Between the multiple space agencies planning to conduct crewed missions to the lunar surface, the many commercial entities who’ve contracted them to assist them, and proposals for lunar bases, the message of the modern space age is clear: We’re going back to the Moon. And this time, we intend to stay! Just like the efforts of the Apollo Era, this entails several challenges, ones that require “the best of our energies and skills.”
These challenges are leading to all sorts of innovative solutions, which recognize the need to leverage lunar resources to provide protection against the environment and see to peoples’ needs. A new proposal made by a team from the International Space University (ISU) has found a novel way to do just that. Their proposal? Use the SpaceX Starship Human Landing System (HLS) as the foundation for a lunar base.
In this decade, multiple space agencies and commercial space entities will be taking us back to the Moon. But unlike the Apollo Era, the goal of these programs is not “footprints and flags,” but to establish the necessary infrastructure to keep going back. In particular, NASA, the ESA, Roscosmos, and China are all planning on establishing outposts that will allow for scientific research and a sustained human presence.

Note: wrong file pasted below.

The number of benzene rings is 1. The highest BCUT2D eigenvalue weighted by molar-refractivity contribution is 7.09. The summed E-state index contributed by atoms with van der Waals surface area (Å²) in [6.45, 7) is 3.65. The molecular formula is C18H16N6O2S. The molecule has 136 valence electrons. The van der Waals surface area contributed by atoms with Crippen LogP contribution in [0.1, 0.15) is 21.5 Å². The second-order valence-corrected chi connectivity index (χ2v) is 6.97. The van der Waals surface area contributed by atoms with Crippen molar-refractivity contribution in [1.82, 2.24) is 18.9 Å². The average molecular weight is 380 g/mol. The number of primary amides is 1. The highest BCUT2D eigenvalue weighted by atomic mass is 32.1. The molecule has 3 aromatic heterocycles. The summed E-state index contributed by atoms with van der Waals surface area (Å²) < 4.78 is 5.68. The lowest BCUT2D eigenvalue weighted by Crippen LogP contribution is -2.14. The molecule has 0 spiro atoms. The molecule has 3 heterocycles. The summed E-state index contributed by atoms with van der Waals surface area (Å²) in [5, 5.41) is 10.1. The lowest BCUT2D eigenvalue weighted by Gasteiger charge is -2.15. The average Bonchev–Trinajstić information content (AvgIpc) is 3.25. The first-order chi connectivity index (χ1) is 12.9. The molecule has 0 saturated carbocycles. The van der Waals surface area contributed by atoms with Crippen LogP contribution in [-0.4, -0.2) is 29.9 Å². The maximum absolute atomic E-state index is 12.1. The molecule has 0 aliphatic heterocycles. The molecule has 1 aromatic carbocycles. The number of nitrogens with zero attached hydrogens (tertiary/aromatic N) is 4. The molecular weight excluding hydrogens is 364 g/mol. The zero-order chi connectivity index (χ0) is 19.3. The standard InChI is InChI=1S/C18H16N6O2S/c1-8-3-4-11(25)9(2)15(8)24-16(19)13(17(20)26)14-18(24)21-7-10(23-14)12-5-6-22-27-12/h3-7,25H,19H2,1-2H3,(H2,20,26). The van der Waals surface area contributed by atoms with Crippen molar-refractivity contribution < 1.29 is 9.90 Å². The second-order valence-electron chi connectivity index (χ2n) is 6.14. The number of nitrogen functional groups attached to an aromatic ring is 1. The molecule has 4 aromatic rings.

The ESA is currently showcasing what its outpost will look like at the 17th annual Architecture Exhibition at the La Biennale di Venezia museum in Venice. It’s known as the International Moon Village, which was designed by the architecture firm Skidmore, Owings & Merrill (SOM) with technical support from the ESA. This same company recently unveiled a prototype of the skeletal metal component that will one day be part of the Village’s lunar habitats.
In the coming years, multiple space agencies will be sending astronauts to the Moon for the first time since the closing days of the Apollo Program. For NASA, this will represent the long-awaited “return to the Moon,” while every other space agency will see it as a tremendous step for their space programs. One thing they all have in common is that this time around, the goal is to build the necessary infrastructure that will allow for a long-term human presence.